Equipped with the Sukhoi Su-30MKI and located at Chabua Air Force Station.  No. 102 Squadron was formed in August 1981, with its first operational sortie flown on August 25 1981 from Bareilly AFS, when the Commanding Officer of the ‘Trisonics’, A J Singh and with the then Chief of Air Staff,  Air Chief Marshal Idris Latif took to the air in a Mikoyan Gurevich MiG-25U Foxbat.    The MiG-25 Foxbat was inducted into the Indian Air Force to fulfill the need of  strategic reconnaissance in 1981.   The IAF operated the MiG-25RB for reconnaissance and the two seat MiG-25U for conversion training, and were known as the ‘Garuda‘ in IAF service.  They were employed for top secret missions over hostile territories taking high definition photographs, radar imagery and electronic emissions.  The MiG-25RB’s were pure reconnaissance aircraft equipped without any interception capability, and relied solely on their speed, which was around Mach 3.2, and altitude to stay safe. The IAF’s ‘Garudas‘ flew between 10 – 15  sorties per month, and only 42 pilots were to ever qualify to fly the type, with three recorded losses during its tenure with the Indian Air Force.  The aircraft’s original calendar life was 15 years, and in 1995 a mid life update was  enacted to further the life for another ten years, and again in 2001, a final push was made until the MiG-25 was retired on May 1 2006.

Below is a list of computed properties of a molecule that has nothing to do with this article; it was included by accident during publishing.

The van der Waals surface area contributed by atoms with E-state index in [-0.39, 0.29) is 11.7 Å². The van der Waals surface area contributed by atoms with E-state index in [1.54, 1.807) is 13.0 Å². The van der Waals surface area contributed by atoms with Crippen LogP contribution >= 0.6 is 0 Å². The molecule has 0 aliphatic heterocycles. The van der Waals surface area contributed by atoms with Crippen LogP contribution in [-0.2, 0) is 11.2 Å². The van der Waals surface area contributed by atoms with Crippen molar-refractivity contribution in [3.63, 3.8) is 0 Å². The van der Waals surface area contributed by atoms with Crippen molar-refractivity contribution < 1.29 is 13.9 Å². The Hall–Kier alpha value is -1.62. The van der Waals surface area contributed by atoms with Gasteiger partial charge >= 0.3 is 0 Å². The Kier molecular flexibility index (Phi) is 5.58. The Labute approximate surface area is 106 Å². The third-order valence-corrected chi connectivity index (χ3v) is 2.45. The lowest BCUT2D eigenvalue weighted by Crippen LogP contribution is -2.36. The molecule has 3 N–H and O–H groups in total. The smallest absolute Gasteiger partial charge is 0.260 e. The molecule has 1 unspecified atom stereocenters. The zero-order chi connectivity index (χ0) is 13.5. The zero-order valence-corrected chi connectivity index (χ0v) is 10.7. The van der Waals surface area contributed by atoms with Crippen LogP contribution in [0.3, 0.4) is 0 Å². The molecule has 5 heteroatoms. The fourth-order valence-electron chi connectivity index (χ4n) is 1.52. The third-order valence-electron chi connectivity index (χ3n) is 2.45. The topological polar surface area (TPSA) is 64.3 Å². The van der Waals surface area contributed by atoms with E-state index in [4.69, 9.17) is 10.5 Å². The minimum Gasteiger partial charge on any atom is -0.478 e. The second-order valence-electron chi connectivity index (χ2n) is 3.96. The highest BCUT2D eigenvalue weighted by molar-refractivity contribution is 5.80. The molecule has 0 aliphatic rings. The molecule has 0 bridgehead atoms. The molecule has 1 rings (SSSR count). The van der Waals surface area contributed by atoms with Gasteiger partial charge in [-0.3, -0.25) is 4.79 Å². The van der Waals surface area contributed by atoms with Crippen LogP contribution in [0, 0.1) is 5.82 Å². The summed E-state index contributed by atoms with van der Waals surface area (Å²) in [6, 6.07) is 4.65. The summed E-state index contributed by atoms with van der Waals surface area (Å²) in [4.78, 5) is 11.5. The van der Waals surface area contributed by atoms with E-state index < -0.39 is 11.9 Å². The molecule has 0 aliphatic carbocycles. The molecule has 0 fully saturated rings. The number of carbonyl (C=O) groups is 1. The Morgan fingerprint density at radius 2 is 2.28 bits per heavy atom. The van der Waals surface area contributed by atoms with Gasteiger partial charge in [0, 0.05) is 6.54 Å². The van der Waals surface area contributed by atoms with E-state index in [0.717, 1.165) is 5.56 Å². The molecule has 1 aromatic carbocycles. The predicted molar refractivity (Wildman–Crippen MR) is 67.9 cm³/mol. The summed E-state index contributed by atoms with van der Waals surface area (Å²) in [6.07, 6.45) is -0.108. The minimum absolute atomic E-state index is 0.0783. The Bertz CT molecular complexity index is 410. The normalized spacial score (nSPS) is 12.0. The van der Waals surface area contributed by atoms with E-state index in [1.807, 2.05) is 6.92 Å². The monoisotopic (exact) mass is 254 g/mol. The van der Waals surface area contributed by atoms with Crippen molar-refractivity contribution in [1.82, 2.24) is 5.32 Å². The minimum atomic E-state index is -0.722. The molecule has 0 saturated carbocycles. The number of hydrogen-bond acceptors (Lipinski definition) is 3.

Trisonics Patch
trisonics patch
Exercise Pitch Black 2018 deployment patch. Design by Saurav Jain



Sukhoi Su-30MKI Returning